Rhubarb: More Than Just Strawberry’s Sidekick


The fleeting spring season is here! Time to bask in the beautiful, mild weather before the heatwaves of summer descend upon us. Here in North Carolina, even though we enjoy a year-round growing season, some of the most anticipated fruits and vegetables are available only in the spring and summer seasons, and for a brief window of time. Over the past few days, we’ve been getting in sweet and juicy organic strawberries grown locally at Cottle Organics. They’re so good we can’t stop eating them! But we’re not here to talk about strawberries. We want to talk about another bright red beauty of the spring season – rhubarb!

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It’s Not Red Celery

They may look alike, but celery and rhubarb aren’t even in the same family. Though technically a vegetable, rhubarb was declared a fruit by the United States back in the ’40’s. The stalk is the only edible part of the plant, and the leaves are poisonous. Rhubarb grows best in warmer climates in a relatively short time frame of May-June. Trying to grow rhubarb in colder parts of the world isn’t usually successful and can actually be hazardous – if the plant is damaged by cold weather, some of the toxins from the leaves can leach into the stalks. In terms of nutritional content, rhubarb is a good source of dietary fiber, potassium, and vitamin C (so that makes pie a health food, right?)

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SEE ALSO: Benefits of Eating Seasonally

 

Strawberry’s Sidekick

When most of us think of rhubarb, we think of where its most traditionally found in the US, and that is in strawberry rhubarb pie – and for good reason! These two complement each other perfectly. The sweetness of the strawberries mixed with the tartness of the rhubarb creates a delicious and complex flavor. If you like your desserts a little sweet-and-tangy, you MUST try this pie. Ooh, or this one

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The Sweet Side

In desserts, rhubarb harmonizes with anything that is especially sweet, which is why it pairs so well with the in-season strawberries of spring. The robust texture and tartness of rhubarb also lets it stand up to bold flavors like ginger, nutmeg, or cardamom. The resulting possibilities make for some sweet treats that are sure to be dynamic and exciting to experiment with. Here are some recipes that sound mouth-wateringly good (and rest assured, we’ll be trying them out this weekend):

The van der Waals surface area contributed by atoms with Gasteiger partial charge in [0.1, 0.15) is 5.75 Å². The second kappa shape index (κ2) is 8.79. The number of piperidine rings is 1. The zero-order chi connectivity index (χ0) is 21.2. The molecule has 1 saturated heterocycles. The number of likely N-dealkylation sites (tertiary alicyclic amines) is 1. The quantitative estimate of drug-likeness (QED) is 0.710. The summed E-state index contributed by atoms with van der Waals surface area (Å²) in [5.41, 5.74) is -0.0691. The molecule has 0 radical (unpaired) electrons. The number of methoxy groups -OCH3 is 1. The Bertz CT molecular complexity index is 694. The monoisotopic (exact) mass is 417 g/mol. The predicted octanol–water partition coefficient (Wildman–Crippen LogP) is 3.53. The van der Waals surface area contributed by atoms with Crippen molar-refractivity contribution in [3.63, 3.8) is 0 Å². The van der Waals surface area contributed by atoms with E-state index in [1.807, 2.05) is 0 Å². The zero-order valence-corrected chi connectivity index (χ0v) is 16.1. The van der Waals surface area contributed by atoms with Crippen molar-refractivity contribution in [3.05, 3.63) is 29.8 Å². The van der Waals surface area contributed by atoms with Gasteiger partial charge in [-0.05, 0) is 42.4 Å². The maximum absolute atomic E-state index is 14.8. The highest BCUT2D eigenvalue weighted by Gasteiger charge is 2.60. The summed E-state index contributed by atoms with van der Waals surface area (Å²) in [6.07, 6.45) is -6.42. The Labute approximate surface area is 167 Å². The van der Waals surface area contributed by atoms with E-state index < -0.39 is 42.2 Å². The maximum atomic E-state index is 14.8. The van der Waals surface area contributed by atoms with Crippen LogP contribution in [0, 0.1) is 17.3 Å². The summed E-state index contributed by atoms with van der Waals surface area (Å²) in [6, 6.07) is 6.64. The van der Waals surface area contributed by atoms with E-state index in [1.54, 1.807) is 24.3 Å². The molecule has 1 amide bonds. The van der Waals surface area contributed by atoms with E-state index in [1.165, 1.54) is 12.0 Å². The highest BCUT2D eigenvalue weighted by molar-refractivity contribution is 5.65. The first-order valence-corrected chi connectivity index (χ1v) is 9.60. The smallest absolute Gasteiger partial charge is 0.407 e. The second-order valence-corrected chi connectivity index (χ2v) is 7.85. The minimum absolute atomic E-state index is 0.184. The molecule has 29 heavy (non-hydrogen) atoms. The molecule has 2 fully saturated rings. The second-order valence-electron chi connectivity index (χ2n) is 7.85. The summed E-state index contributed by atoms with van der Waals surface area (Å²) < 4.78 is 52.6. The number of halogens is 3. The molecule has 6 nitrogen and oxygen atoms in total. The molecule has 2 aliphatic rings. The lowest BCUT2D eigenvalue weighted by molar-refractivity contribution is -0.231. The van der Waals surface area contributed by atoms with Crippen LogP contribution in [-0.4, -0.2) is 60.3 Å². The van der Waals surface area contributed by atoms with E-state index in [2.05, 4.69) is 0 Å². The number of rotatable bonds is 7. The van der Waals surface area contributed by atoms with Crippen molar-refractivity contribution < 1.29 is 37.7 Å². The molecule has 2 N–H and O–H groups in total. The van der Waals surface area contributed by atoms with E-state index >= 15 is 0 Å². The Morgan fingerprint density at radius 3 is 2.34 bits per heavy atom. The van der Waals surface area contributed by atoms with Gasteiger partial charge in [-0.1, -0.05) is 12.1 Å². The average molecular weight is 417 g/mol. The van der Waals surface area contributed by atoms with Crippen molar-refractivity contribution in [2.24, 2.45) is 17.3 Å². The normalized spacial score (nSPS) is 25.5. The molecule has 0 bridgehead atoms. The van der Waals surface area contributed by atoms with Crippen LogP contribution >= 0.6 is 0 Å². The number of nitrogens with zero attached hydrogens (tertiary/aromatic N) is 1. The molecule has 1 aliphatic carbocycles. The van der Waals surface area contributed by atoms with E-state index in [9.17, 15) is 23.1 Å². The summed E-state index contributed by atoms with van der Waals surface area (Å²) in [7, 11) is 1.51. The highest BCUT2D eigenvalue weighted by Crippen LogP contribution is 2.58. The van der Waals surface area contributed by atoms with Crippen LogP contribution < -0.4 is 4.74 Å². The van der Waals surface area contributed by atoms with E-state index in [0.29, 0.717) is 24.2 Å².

Rhubarb and White Chocolate Blondies: Zingy rhubarb and sweet white chocolate combined with the caramelly flavor of brown butter? Yes, please!

Stewed Gingered Rhubarb Over Vanilla Ice Cream: Like pie a la mode without the crust, this simple preparation of rhubarb cooked down with ginger and lemon juice sounds like sugar and spice in one divine bite.

Vegan Rhubarb Cheesecake: Ever since we discovered you can make vegan cheesecake with cashews and coconut oil, we’ve had a new lease on life. Swap traditional cheesecake toppings like raspberry or strawberry with rhubarb for a dessert perfect for the spring harvest.

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Sour Power

Left unsweetened in its natural form, rhubarb’s flavor works a lot like the acidity in citrus or vinegar when used in savory recipes. This aspect makes it great for marinades and sauces on fatty meats (ribs and roasts!) as its brightness cuts through the richness, creating a satisfying balance. Substitute rhubarb for tomatoes in this lighter, crisper barbecue sauce.  We’re intrigued by this twist on slaw, made from thinly sliced fresh rhubarb, radish, and mint, served alongside lamb ribs. Rhubarb chutney, a play on the traditional Indian condiment, sounds amazing and is a great way to preserve all the rhubarb you buy in a rush of excitement over the short-lived season.   

We love geeking out over the seasonal produce we are lucky enough to carry, and we hope you’ve learned a little more about one of spring’s darlings – rhubarb!

 

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